The practical implications of technical debt for the entire software lifecycle; with examples and case studies.
Technical debt in software is incurred when developers take shortcuts and make ill-advised technical decisions in the initial phases of a project, only to be confronted with the need for costly and labor-intensive workarounds later. This book offers advice on how to avoid technical debt, how to locate its sources, and how to remove it. It focuses on the practical implications of technical debt for the entire software life cycle, with examples and case studies from companies that range from Boeing to Twitter.
Technical debt is normal; it is part of most iterative development processes. But if debt is ignored, over time it may become unmanageably complex, requiring developers to spend all of their effort fixing bugs, with no time to add new features--and after all, new features are what customers really value. The authors explain how to monitor technical debt, how to measure it, and how and when to pay it down. Broadening the conventional definition of technical debt, they cover requirements debt, implementation debt, testing debt, architecture debt, documentation debt, deployment debt, and social debt. They intersperse technical discussions with "Voice of the Practitioner" sidebars that detail real-world experiences with a variety of technical debt issues.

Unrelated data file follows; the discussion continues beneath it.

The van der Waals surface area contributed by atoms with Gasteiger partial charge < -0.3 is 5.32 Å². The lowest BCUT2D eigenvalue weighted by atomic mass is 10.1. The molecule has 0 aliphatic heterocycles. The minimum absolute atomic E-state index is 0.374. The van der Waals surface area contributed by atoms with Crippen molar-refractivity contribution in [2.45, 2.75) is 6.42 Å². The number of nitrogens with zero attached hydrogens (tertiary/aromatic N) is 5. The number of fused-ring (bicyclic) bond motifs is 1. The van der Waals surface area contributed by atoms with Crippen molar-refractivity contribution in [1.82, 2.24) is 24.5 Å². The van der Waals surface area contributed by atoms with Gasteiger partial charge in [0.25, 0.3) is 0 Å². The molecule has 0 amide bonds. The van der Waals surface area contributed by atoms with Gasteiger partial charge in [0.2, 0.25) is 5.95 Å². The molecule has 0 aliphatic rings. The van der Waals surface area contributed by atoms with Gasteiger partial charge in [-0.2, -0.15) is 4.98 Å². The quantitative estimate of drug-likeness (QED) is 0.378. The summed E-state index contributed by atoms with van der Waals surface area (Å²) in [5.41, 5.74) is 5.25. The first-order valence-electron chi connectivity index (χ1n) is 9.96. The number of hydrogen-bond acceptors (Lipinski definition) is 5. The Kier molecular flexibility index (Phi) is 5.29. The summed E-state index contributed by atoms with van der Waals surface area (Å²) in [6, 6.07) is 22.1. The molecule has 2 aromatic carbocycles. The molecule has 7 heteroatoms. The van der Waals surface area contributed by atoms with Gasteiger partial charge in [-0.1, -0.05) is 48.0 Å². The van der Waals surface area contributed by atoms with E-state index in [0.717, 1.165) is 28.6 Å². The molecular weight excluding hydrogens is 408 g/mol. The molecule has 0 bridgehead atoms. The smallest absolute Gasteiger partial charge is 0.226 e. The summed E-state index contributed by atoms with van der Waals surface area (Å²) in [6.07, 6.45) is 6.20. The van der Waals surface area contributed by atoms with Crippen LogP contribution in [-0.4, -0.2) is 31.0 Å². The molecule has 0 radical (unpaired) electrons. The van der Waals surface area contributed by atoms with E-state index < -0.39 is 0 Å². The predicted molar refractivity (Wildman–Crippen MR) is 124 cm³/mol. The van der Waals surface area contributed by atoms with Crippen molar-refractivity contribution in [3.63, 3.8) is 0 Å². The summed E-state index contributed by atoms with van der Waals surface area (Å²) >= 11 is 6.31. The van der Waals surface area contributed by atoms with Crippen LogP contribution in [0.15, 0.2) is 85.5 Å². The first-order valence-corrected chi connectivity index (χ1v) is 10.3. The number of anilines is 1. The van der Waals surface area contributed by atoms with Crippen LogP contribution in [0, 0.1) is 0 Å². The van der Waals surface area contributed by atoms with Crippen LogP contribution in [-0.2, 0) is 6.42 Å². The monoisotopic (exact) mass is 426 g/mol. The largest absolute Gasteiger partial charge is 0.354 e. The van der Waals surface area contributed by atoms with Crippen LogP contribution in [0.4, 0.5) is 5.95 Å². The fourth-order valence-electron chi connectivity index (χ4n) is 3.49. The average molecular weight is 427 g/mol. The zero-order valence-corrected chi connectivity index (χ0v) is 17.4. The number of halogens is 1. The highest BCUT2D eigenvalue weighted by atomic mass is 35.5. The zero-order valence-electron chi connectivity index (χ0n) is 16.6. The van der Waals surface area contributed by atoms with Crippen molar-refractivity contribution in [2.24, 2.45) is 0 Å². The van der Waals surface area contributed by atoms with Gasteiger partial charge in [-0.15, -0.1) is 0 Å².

About the authors
Neil Ernst is Assistant Professor of Computer Science at the University of Victoria, British Columbia. Julien Delange is Staff Software Engineer at Twitter and Founder of Code Inspector, a technical debt platform analysis. Rick Kazman is Professor in the Department of Information Technology Management at the University of Hawaii and Visiting Researcher at the Software Engineering Institute at Carnegie Mellon University.